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TitleGenotoxic potential of several naphthenic acids and a synthetic oil sands process-affected water in rainbow trout (Oncorhynchus mykiss)
Publication TypeJournal Article
Year of Publication2014
AuthorsLacaze, E., Devaux A., Bruneau A., Bony S., Sherry J., & Gagné F.
Pagination8 pages
Date Published07/2014
PublisherAquatic Toxicology
Publication Languageeng
Keywordsfederal government, fish, laboratory, naphthenic acids, tailings water, toxicity

The exploitation of oil sands has raised major environmental concerns, particularly regarding the presence of high concentration in contaminants such as polycyclic aromatic hydrocarbons (PAHs) and naphthenic acids (NAs) in oil sands process-affected water (OSPW). The purpose of this study was, first to evaluate the genotoxic impact of OSPW-related compounds such as NAs and PAHs in a salmonid species and secondly to assess if OSPW exposure leads to genotoxicity. For this purpose, rainbow trout hepatocytes were exposed in vitro to environmentally relevant concentrations of synthetic NAs, naphtalene, benzo(a)pyrene, and extracts of synthetic OSPW (generated by a laboratory bitumen extraction) and of oil sands leaching water (OSLW, mimicking leaching of oil sands in river water). Primary DNA damage was assessed by the formamidopyrimidine-DNA glycolyase (Fpg)-modified comet assay. Genotoxicity was observed in hepatocytes exposed to several NAs, mixture of them, OSPW and OSLW extracts. The chemical structure of NAs influences the genotoxicity potential: among the NAs tested, the most cyclic NA was the most genotoxic. It also appears that genotoxicity was more marked for OSPW than for OSLW. Because exposure to OSPW led to oxidative DNA damage, while after exposure to several NAs, these types of DNA damage were limited, the NAs tested in this study could not be qualified as the only major contaminants responsible for OSPW genotoxicity. Notwithstanding, it should be noteworthy that exposure to NAs resulted in genotoxic impact at concentrations lower than those documented by literature for fresh OSPW. Further research is needed to explore the relationships between the chemical structure of NAs and their genotoxicity in the light of the distribution of NAs in fresh OSPW samples as well as in surface waters.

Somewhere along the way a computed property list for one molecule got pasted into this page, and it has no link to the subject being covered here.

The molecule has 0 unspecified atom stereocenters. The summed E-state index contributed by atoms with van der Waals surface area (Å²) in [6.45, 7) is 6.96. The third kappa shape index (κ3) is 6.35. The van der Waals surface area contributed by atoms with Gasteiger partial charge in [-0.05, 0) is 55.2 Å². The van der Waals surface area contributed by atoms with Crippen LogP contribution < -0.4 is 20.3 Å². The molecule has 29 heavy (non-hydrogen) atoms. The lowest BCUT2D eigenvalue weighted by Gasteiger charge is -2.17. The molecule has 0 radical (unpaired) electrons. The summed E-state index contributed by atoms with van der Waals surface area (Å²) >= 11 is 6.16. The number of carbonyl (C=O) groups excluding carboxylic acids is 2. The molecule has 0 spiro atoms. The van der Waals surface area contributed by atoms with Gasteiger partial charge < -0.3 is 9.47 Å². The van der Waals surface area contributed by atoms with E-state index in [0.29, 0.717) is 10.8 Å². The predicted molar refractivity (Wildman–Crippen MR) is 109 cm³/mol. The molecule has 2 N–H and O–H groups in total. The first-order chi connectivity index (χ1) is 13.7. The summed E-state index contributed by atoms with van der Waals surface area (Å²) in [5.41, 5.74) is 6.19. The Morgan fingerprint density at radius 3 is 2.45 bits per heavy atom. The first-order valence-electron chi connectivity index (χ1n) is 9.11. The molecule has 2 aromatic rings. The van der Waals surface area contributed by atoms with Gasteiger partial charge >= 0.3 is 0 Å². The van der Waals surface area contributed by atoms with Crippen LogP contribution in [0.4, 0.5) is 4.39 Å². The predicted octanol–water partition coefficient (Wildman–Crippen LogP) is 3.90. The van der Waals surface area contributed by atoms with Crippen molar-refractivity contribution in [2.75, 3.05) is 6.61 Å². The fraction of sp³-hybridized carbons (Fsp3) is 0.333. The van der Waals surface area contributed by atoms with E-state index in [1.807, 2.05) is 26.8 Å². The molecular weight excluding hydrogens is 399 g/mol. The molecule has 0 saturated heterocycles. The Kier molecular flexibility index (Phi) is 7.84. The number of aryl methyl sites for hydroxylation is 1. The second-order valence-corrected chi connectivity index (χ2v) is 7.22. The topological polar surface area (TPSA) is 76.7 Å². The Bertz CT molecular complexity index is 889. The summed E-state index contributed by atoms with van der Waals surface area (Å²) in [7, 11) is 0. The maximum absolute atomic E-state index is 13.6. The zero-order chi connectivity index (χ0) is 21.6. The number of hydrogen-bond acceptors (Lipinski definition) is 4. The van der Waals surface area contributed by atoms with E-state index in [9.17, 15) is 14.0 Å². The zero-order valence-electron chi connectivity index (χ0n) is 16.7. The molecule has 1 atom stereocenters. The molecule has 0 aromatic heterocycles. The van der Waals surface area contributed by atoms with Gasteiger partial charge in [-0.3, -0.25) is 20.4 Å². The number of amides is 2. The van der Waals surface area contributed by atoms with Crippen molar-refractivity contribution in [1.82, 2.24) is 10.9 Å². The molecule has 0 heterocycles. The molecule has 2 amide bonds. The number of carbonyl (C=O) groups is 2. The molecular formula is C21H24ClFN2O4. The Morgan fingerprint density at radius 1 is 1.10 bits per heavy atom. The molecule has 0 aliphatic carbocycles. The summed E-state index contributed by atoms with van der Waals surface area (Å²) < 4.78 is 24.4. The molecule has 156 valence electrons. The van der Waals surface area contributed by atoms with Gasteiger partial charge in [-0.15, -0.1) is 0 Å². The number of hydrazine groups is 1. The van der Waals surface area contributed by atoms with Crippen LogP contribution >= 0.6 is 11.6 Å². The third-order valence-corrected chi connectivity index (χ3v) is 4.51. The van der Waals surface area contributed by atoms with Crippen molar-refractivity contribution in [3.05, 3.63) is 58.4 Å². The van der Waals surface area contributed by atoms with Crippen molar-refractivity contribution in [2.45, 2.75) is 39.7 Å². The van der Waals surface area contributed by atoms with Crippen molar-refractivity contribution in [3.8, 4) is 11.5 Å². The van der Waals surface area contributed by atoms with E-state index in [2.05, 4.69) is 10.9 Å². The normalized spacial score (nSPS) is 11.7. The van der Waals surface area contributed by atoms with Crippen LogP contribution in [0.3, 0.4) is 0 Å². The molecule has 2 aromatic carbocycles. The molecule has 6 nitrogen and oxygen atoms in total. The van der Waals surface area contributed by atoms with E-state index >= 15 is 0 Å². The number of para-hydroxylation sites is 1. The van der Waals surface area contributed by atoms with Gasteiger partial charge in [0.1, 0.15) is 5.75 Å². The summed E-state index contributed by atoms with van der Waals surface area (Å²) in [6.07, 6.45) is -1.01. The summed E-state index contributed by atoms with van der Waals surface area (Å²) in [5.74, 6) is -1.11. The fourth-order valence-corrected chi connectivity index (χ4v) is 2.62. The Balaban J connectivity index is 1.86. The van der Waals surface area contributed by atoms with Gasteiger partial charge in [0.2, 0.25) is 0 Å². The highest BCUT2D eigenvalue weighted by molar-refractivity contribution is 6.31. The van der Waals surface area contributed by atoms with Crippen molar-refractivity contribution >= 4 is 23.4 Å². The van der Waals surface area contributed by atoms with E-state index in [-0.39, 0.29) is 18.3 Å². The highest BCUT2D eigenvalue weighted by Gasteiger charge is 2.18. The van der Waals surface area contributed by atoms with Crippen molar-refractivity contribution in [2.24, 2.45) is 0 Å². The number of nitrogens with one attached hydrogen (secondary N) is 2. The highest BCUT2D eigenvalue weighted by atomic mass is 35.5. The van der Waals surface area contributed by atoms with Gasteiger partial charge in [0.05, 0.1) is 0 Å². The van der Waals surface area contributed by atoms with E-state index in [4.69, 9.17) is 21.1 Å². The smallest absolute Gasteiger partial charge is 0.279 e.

Locational Keywords

Athabasca Oil Sands Region (AOSR)

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